The MPG mapping database offers us the opportunity to restrict our view of plates and species pages by state, province or geographical region. The map above divides North America north of Mexico into ten regions. In addition, you can view eastern Canada (Ontario to the Atlantic) and western Canada (Saskatchewan to the Pacific) which includes Alaska as a bonus.
Not shown on the standard MPG map is Alaska and Yukon (included in Pacific Northwest), Northwest Territory (included in Upper Plains, Nunavut and Greenland (included in Northeast). The states of Wyoming, Tennessee and North Carolina are included in two regions. For instance, Tennessee leps are included in both the Southeast and the Midwest. Unfortunately we are not yet at the point where we can conveniently divide northern from southern California, nor can we yet divide along the 100th meridian the column of states from Texas to North Dakota (a natural divide between a host of eastern and western species).
|Upper Great Plains
|Lower Great Plains
There are roughly 13,000 species of lepidoptera in our area of coverage. We have mapping data for almost 12,000 species and photographs of a slightly smaller number. Until now, if you wanted to scroll through all the plates showing living moths or spread specimens you had to scroll through all those species. Now you can elect to view only species known from a single state or province or from within your region of interest. I live in Maryland where there may be about 2,500-3,000 species. When I am trying to identify a moth I have photographed there is no need for me to see all the species from western North America or from Florida. I can search through the photos of likely candidates much, much faster if I view only the species from Maryland or the East Central region. But there are some problems to be considered.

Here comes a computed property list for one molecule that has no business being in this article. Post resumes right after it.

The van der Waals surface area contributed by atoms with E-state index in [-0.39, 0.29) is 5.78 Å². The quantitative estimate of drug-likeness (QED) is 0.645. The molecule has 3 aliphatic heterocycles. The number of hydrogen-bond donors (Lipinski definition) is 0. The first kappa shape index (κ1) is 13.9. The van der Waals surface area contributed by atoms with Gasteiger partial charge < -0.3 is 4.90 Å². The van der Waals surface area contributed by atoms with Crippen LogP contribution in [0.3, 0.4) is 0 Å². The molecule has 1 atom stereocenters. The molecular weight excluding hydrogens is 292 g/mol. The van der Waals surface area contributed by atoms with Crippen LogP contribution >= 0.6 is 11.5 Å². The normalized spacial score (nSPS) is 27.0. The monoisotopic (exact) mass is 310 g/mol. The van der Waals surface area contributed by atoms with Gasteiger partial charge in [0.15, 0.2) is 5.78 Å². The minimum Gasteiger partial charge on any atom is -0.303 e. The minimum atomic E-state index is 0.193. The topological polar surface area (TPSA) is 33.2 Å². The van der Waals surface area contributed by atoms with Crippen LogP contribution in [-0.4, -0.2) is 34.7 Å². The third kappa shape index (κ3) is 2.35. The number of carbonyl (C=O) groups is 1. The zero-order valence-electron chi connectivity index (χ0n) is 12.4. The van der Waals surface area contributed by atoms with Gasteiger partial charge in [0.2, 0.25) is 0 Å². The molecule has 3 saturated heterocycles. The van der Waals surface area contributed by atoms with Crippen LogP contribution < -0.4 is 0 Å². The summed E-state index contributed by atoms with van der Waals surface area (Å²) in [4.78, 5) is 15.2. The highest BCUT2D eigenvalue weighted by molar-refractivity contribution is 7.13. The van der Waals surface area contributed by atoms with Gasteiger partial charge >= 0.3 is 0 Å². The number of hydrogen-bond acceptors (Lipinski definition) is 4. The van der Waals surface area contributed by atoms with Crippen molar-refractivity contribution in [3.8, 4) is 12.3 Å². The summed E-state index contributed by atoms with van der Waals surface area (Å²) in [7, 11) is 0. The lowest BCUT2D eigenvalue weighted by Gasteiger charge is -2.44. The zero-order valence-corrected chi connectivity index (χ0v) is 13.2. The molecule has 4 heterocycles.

For many states and provinces our mapping data is far from complete. Consider Rhode Island where we currently list about 200 species (out of a potential 2,000 or more species). It would be foolish not to use the Northeast option when searching for a moth from Rhode Island. In the case of Maryland where we have a pretty good list, or in Florida or California where we have excellent lists, they are still probably far from complete with respect to micromoths. I would much prefer to use the East Central option when searching for macromoths, and I would certainly use the full MPG plates when searching for micros.
The success of using the state and regional approach to identify moths depends in part on you. If you happen to live in New Jersey where we have data for just over 1,300 species (out of a potential 2,500+ species), you can help to improve things if you submit your personal species list at the end of each moth season. This is also true for every state and province. See the About MPG Maps page.